<br /> Lee Letter: n250

Washington and Lee University

Sender: Francis Lightfoot Lee
Recipient: Robert W. Carter

Dear Sir,

We have had nothing new since the reduction of Montreal, which I suppose
you must have heard of. It is supposed Arnold must be in possession of
Quebec by this time. If he shou’d be too weak to effect it Montgomerie
will join him from Montreal. At all events we have got the most
valuable part of Canada, as it cuts off all communication with the
Indians, & prevents inroads on our fronteers. It wou’d give me
infinite pleasure, if our affairs to the Southward wore as favorable an
Aspect; it will require very vigorous efforts, to put a stop to the
proceedings of Lord Dunmore. We are extremely alarm’d by an express
from the Comtee. of Northhampton County to
Congress1 informing that he has issued a
Proclamation, declaring military Law in Virga. & offering freedom
to all servants & slaves, who shall repair to the King’s standard
which he has erected; that the inhabitants of Norfolk & Princess
Ann Counties have taken an Oath to oppose, to the last drop of their
blood, any of their countrymen who shall come in arms into their
Counties. The Comtee. asks for assistance, being apprehensive that
their people from their exposed situation, & the number of their
slaves, will thro fear be induced to follow the example of the other
two Counties. We have got the Proclamation. I have been thus full least
the letters from Northhampton to our Comtee. of safety shoud be
intercepted; which they were apprehensive of. This intelligence gives
great concern to all the real friends of America; & subjects your
countrymen, to the sneers of its disguised Enemies, & the lukewarm.
Fatal consequences may follow if an immediate stop is not put to that
Devil’s career.

I shoud think a sufficient force of Militia or Minute men, shou’d
immediatly be sent to drive him & his adherent on board the ships;
the estates of the inhabitants of Norfolk, or elsewhere, who have taken
arms agst. the Country shoud be sequesterd for its defence, the
proclamation burnt by the hangman, & heavy penalties inflicted on
those who disperse them thro’ the Country. The patroles shou’d be very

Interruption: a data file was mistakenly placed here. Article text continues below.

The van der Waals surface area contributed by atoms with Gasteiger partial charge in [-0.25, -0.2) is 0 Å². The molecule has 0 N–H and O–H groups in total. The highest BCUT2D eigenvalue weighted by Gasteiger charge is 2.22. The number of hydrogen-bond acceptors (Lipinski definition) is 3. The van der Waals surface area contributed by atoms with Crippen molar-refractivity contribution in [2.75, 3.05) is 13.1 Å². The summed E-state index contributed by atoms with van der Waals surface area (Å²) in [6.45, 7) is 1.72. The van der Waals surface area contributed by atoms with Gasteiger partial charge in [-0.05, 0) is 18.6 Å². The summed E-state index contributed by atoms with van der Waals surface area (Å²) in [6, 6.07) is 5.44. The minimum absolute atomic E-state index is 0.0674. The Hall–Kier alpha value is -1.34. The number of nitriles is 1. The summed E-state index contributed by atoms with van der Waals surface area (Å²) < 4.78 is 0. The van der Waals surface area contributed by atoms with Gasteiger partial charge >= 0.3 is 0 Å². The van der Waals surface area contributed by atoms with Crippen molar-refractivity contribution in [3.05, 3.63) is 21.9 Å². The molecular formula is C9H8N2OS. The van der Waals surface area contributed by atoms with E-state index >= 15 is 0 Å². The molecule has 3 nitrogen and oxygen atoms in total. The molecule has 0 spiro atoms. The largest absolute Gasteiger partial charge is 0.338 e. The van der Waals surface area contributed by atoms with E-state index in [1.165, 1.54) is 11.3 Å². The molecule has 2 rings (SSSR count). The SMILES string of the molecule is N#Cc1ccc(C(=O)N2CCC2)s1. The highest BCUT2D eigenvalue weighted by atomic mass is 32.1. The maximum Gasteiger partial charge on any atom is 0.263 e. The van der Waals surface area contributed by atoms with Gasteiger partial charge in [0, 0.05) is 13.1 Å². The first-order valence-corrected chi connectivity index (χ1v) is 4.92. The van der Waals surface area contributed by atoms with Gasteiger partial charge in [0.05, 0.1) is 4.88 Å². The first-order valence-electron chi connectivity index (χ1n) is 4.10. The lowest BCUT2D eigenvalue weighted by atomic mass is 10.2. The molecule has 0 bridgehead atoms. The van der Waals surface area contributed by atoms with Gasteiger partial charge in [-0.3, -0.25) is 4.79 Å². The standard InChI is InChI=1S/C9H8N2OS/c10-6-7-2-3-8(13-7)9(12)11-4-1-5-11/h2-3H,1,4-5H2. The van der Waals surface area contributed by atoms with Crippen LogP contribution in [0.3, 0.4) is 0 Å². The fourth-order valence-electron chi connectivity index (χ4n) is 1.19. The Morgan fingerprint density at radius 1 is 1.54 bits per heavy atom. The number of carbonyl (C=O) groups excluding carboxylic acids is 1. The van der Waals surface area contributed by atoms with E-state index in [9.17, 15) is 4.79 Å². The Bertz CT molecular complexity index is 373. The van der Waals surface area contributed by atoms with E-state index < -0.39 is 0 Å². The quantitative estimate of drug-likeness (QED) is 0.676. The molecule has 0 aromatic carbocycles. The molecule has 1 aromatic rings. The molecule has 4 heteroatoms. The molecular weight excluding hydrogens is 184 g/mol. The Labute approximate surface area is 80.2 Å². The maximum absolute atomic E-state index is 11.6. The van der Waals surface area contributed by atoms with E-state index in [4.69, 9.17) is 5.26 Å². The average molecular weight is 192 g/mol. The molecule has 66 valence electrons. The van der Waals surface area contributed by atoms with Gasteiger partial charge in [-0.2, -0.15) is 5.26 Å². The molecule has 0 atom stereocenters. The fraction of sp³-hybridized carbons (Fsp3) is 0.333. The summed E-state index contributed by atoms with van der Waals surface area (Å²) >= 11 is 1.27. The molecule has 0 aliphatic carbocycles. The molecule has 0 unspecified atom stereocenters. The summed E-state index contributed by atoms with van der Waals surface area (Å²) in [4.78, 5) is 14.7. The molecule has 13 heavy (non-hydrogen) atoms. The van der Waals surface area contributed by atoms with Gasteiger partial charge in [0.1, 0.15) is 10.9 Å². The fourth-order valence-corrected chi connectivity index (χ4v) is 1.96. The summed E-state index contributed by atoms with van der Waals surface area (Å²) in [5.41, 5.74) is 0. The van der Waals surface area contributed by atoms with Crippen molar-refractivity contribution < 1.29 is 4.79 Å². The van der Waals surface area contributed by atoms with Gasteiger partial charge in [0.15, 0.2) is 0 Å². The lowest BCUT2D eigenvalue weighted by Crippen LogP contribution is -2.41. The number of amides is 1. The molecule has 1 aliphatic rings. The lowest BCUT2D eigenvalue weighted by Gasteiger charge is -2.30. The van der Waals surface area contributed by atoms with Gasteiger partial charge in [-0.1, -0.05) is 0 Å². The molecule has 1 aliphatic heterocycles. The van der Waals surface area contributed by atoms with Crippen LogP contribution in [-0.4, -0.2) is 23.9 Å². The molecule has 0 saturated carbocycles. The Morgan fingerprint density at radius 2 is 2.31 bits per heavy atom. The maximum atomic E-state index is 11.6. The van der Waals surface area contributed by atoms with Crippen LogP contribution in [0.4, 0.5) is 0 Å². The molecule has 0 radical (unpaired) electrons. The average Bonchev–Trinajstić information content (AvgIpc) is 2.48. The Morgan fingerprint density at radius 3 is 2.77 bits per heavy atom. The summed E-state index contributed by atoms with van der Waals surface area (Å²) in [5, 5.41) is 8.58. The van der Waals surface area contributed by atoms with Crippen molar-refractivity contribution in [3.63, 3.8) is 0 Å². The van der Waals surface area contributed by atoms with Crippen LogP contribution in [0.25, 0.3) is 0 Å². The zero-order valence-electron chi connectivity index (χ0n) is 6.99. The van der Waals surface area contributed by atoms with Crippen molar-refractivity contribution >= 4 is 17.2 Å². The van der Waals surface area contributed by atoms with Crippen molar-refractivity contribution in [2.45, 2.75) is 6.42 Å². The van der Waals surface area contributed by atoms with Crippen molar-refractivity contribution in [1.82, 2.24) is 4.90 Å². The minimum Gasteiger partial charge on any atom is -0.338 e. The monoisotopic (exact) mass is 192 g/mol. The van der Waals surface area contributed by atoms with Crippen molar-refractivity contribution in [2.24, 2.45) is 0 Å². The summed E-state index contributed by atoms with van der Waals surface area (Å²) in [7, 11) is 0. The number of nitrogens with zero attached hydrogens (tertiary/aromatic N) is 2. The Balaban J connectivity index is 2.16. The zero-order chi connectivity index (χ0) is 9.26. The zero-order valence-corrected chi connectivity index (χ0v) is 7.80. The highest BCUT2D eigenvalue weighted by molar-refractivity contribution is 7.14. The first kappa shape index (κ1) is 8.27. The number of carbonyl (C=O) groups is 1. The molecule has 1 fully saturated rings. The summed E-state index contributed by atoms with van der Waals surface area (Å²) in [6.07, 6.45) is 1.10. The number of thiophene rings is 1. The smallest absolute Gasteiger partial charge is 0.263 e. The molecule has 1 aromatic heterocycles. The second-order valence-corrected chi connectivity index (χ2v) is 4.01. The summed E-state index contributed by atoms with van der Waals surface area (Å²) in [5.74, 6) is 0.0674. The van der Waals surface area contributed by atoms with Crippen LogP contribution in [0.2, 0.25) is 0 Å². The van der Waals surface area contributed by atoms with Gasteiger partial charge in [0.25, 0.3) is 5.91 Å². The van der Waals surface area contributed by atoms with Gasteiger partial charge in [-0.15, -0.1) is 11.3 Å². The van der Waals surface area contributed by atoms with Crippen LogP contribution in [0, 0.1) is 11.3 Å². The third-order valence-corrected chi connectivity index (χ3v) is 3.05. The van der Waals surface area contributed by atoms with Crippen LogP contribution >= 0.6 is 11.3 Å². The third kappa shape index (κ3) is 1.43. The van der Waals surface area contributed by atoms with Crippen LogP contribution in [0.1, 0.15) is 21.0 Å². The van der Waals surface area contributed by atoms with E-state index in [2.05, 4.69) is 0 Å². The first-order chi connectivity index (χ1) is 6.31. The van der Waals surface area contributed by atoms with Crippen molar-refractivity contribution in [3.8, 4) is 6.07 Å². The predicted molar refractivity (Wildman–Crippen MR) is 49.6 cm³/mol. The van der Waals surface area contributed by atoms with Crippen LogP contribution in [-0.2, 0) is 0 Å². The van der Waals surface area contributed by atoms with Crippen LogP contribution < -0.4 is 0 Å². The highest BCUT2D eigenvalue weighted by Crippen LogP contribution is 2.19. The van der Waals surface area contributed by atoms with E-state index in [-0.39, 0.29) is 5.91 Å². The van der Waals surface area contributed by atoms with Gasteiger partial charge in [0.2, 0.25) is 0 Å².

diligent. Will it not be necessary for the convention by a short
Ordinance, to establish the present Laws and Judges? It wou’d
contribute more than anything to the quiet & safety of the people,
& security of our commerce in the spring, if the
Convention2 wou’d exert themselves in
fitting out small armed Vessells, to prevent small tenders from
infesting the bay, & rivers; if it cannot be done in Virga. they
might be procured here. Probably Virga. might spare powder for this
purpose, but without very bad fortune we shall soon have it in. It is
inconceivable what good effects have been produced from such a measure
to the Northward, not a tender dares to come from under the Guns of the
large ships; & the Vessells employ’d by the Army in Boston to
procure wood & provisions are every day falling into our hands.
There are small guns in several parts of Virga., a few at Hobb’s Hole
& Col. Fauntleroys. The furnaces shoud be set to casting them. God
prosper your deliberations.

Yr. afft. friend
Francis Light. Lee

Notes:

Receiver’s copy, Virginia Historical Society.

1 A letter of November 25 from Samuel S. McCroskey, chairman of the
Northampton County Committee, was received and read in Congress on
December 2. See JCC, 3:395; and Am. Archives, 4th ser. 3:1669 – 71. In
response to this request for assistance, which emphasized the
vulnerability of this peninsular Eastern Shore county to Dunmore’s
naval raids, Congress immediately directed “the Committee for fitting
out armed vessels” to plan an attack on Dunmore’s ships in Chesapeake
Bay and dispatched Benjamin Harrison to Maryland to prepare “two or
three armed vessels” for destroying enemy ships there. Simultaneously
the Northampton letter was referred to a committee whose proposals to
dispatch three Pennsylvania companies to Northampton County and to
encourage the people of Virginia to reorganize their provincial
government were approved by Congress on December 4. See JCC, 3:395 – 96, 4034; Richard Henry Lee to the Northampton Committee,
December 5; and Benjamin Harrison to Wilson Miles Cary, December
10,1775.

2 Robert W. Carter was representing Richmond County at the Virginia
Convention that convened in Richmond on December 1. Am. Archives, 4th
ser. 4:76.